If a trial is merely about judgment, and criminal justice becomes the only avenue through which the victims of the conflict can find justice, then we will be left at an impasse. Agamben, again, can be guide us here. In his discussion of the Nuremberg trials and the trials of Barbie, Eichmann, and others, he says that such judgments “are responsible for the conceptual confusion that, for decades, has made it impossible to think through Auschwitz. Despite the necessity of the trials and despite their evident insufficiency (they involved only a few hundred people), they helped to spread the idea that the problem of Auschwitz had been overcome” (19-20). The Ongwen trial will shed light on the specific attacks, victims, and witnesses, but much will not be acknowledged. What will become of those victims? Those perpetrators? Those memories?

As the trial begins, it will be important to pay attention to the narrative being created. It will also be important to not attach too much to this narrative, because it will inherently be insufficient. If the trial is a necessary part of fostering justice in Uganda and the international stage, it is also necessary to remember that it is not the only place where justice can be found.

The Future of the ICC and Justice

It’s an interesting time to be watching the ICC. Last month, Gabon surprised many by referring a situation to the Court, potentially opening up another investigation on the continent. But in the last week South Africa, Burundi, and The Gambia have all officially withdrawn from the Court, throwing the entire institution into question as the collapse of African support for the ICC is manifested after years of erosion.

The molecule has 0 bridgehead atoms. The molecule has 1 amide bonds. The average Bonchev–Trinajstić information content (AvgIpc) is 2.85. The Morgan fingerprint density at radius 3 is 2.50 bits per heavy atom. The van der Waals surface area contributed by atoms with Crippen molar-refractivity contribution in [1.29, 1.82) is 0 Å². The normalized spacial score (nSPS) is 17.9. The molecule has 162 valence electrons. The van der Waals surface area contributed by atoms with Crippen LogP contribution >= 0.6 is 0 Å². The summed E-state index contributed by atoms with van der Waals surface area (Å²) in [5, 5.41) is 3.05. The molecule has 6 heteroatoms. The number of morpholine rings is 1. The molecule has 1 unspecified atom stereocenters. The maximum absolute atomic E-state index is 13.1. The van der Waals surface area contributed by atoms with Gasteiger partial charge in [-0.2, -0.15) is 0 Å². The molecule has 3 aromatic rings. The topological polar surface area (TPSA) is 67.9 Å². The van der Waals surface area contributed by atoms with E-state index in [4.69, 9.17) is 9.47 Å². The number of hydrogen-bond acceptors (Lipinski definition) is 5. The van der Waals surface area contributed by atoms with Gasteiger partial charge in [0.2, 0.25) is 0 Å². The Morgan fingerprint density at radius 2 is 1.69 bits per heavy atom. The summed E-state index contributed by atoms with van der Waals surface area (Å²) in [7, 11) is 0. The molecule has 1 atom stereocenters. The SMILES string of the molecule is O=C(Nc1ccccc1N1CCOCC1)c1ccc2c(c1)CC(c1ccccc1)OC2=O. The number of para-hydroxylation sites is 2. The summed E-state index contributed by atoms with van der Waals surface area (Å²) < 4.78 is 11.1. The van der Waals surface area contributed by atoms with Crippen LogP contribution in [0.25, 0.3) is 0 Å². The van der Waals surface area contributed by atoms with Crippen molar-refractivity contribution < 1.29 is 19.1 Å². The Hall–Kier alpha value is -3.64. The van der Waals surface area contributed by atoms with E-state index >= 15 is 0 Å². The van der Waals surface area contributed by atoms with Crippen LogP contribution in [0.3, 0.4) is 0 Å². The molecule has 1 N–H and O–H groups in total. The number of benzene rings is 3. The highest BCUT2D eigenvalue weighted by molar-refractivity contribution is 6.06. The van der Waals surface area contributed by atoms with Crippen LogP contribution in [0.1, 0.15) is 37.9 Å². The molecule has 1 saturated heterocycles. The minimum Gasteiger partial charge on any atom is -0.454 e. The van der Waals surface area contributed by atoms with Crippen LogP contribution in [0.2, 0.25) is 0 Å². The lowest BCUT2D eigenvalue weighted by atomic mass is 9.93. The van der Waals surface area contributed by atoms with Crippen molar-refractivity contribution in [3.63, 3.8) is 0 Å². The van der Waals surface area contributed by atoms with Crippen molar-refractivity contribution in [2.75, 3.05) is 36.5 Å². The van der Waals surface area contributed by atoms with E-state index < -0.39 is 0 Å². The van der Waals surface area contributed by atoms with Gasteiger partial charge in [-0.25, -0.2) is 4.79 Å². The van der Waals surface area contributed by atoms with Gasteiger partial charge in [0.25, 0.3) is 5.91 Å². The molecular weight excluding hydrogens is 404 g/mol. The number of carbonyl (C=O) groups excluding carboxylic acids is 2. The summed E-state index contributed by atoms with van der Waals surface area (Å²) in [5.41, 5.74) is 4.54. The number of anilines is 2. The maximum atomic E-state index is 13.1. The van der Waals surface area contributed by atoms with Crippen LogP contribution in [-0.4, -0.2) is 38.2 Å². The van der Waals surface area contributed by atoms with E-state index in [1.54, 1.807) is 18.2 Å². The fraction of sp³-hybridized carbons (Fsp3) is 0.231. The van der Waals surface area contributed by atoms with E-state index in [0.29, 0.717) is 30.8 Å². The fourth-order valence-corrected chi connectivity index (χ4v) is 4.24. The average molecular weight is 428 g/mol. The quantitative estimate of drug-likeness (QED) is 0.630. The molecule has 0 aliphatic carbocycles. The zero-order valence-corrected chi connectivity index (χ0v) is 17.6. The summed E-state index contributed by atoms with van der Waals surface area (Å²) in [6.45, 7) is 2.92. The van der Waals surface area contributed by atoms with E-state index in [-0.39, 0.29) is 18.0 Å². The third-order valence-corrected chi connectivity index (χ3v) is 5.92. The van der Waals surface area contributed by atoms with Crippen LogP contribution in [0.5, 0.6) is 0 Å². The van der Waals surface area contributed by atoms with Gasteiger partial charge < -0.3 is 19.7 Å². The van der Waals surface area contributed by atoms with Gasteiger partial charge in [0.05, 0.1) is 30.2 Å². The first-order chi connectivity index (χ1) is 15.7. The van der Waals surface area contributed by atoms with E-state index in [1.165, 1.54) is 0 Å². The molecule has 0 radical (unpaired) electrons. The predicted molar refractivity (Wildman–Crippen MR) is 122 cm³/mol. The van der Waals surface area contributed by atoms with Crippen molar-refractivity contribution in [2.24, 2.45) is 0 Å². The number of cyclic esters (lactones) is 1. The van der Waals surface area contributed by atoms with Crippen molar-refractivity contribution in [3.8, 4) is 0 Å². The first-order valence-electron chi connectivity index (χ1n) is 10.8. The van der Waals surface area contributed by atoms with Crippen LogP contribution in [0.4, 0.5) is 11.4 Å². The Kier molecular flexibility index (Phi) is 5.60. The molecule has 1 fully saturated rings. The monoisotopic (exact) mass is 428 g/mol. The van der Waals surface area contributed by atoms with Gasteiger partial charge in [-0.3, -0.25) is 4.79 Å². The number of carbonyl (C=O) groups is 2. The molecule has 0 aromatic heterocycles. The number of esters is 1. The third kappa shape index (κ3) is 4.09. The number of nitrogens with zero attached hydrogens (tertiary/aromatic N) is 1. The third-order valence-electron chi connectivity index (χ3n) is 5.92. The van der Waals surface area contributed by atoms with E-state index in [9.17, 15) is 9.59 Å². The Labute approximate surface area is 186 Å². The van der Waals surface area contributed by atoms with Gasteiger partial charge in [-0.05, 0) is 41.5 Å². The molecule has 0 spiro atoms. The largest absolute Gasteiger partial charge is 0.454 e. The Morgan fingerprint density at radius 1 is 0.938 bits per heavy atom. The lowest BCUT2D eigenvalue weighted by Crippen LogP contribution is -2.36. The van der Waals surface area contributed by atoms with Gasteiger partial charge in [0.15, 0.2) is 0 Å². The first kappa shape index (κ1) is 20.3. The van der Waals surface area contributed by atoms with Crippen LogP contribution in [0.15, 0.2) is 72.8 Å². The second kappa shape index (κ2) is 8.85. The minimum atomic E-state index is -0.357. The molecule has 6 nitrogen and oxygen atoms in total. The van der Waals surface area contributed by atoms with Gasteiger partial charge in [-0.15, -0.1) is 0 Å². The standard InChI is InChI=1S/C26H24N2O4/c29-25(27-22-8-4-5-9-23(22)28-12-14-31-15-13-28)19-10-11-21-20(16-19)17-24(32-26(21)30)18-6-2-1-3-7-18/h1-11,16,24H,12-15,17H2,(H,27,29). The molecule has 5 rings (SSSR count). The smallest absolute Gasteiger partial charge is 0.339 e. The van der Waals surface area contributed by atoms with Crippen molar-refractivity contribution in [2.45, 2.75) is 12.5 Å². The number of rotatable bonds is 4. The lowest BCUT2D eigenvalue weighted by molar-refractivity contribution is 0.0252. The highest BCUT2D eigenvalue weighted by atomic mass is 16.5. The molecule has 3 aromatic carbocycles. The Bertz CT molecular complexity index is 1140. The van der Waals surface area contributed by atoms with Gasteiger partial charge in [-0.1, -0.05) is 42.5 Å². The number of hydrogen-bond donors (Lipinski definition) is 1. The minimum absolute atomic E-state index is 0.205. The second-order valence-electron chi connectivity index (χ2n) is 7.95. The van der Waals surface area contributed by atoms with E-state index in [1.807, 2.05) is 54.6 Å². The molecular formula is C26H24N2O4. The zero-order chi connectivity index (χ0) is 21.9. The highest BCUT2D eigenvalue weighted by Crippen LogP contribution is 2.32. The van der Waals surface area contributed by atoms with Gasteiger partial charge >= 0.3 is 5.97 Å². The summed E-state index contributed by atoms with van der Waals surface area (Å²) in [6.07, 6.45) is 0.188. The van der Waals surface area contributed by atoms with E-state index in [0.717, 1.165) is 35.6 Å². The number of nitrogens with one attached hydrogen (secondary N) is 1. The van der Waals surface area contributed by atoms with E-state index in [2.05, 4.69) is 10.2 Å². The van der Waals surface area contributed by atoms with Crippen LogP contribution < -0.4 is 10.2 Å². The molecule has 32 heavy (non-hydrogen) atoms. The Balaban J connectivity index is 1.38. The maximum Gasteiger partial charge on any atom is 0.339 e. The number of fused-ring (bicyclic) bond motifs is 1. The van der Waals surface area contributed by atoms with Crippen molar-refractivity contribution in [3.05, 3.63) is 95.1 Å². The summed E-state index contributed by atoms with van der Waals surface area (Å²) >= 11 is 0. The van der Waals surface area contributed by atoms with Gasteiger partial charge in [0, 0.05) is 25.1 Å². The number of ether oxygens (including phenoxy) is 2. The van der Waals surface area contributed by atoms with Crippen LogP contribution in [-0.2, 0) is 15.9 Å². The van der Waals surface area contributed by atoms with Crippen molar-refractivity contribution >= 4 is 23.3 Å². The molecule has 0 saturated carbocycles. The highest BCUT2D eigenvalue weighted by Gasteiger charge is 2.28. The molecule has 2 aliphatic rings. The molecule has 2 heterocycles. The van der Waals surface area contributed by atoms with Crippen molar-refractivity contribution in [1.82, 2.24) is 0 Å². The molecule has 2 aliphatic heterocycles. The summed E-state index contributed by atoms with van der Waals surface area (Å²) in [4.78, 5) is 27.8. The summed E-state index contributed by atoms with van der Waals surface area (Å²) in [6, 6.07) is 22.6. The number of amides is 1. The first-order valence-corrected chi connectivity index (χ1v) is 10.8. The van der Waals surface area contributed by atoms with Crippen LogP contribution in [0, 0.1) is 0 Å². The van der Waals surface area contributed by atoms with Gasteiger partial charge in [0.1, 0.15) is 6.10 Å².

I don’t have too many hot takes right now, but do want to note both the obvious importance of such ongoing events, but also flag the long and thorough critiques of the ICC’s structure and capabilities. The ICC as an institution rests on state compliance and participation, and so the withdrawal of these three African countries – particularly the unexpected decision by South Africa – will have a big impact, especially if they herald a larger exodus. At the same time, the type of justice that the ICC offers is a narrow and specific one. If the ICC is indeed crumbling, it is not the end of justice. It may even be a new beginning. That said, the ICC continues to have its hand in many pots. The trial of Dominic Ongwen is set to begin in January, and will be a place to watch for what types of justice might be offered by the ICC.

For now, though, a brief link roundup.

Kate Cronin-Furman and Stephanie Schwartz have a good write-up on what Burundi and South Africa’s withdrawal means in light of the continent as a whole. Burundi’s withdrawal was almost expected, and the reasons for it are clear. The case of South Africa is a little harder to discern: